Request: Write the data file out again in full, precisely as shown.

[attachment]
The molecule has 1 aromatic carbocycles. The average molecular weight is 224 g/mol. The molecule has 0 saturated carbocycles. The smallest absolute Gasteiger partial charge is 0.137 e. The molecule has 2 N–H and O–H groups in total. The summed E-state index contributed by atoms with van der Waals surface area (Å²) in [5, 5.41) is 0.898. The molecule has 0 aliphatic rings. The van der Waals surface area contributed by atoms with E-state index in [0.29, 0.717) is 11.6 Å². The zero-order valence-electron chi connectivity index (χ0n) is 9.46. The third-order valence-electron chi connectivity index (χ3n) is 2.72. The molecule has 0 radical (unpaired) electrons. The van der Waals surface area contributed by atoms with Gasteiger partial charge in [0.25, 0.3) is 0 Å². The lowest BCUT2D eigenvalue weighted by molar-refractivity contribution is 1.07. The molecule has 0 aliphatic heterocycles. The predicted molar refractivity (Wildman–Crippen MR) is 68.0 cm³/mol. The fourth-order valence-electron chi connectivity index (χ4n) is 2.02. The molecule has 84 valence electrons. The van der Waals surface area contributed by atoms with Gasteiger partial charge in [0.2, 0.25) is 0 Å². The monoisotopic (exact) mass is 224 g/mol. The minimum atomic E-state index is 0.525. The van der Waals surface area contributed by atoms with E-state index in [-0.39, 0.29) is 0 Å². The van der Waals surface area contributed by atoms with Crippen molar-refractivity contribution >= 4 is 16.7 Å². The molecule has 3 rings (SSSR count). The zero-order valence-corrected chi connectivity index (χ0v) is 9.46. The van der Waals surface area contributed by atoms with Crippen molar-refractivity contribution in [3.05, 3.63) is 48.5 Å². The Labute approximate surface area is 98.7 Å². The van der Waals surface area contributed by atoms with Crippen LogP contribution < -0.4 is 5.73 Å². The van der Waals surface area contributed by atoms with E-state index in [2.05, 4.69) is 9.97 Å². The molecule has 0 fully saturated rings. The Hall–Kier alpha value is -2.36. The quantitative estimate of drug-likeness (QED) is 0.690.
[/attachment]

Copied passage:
The molecule has 1 aromatic carbocycles. The average molecular weight is 224 g/mol. The molecule has 0 saturated carbocycles. The smallest absolute Gasteiger partial charge is 0.137 e. The molecule has 2 N–H and O–H groups in total. The summed E-state index contributed by atoms with van der Waals surface area (Å²) in [5, 5.41) is 0.898. The molecule has 0 aliphatic rings. The van der Waals surface area contributed by atoms with E-state index in [0.29, 0.717) is 11.6 Å². The zero-order valence-electron chi connectivity index (χ0n) is 9.46. The third-order valence-electron chi connectivity index (χ3n) is 2.72. The molecule has 0 radical (unpaired) electrons. The van der Waals surface area contributed by atoms with Gasteiger partial charge in [0.25, 0.3) is 0 Å². The lowest BCUT2D eigenvalue weighted by molar-refractivity contribution is 1.07. The molecule has 0 aliphatic heterocycles. The predicted molar refractivity (Wildman–Crippen MR) is 68.0 cm³/mol. The fourth-order valence-electron chi connectivity index (χ4n) is 2.02. The molecule has 84 valence electrons. The van der Waals surface area contributed by atoms with Gasteiger partial charge in [0.2, 0.25) is 0 Å². The monoisotopic (exact) mass is 224 g/mol. The minimum atomic E-state index is 0.525. The van der Waals surface area contributed by atoms with E-state index in [-0.39, 0.29) is 0 Å². The van der Waals surface area contributed by atoms with Crippen molar-refractivity contribution >= 4 is 16.7 Å². The molecule has 3 rings (SSSR count). The zero-order valence-corrected chi connectivity index (χ0v) is 9.46. The van der Waals surface area contributed by atoms with Crippen molar-refractivity contribution in [3.05, 3.63) is 48.5 Å². The Labute approximate surface area is 98.7 Å². The van der Waals surface area contributed by atoms with Crippen LogP contribution < -0.4 is 5.73 Å². The van der Waals surface area contributed by atoms with E-state index in [2.05, 4.69) is 9.97 Å². The molecule has 0 fully saturated rings. The Hall–Kier alpha value is -2.36. The quantitative estimate of drug-likeness (QED) is 0.690.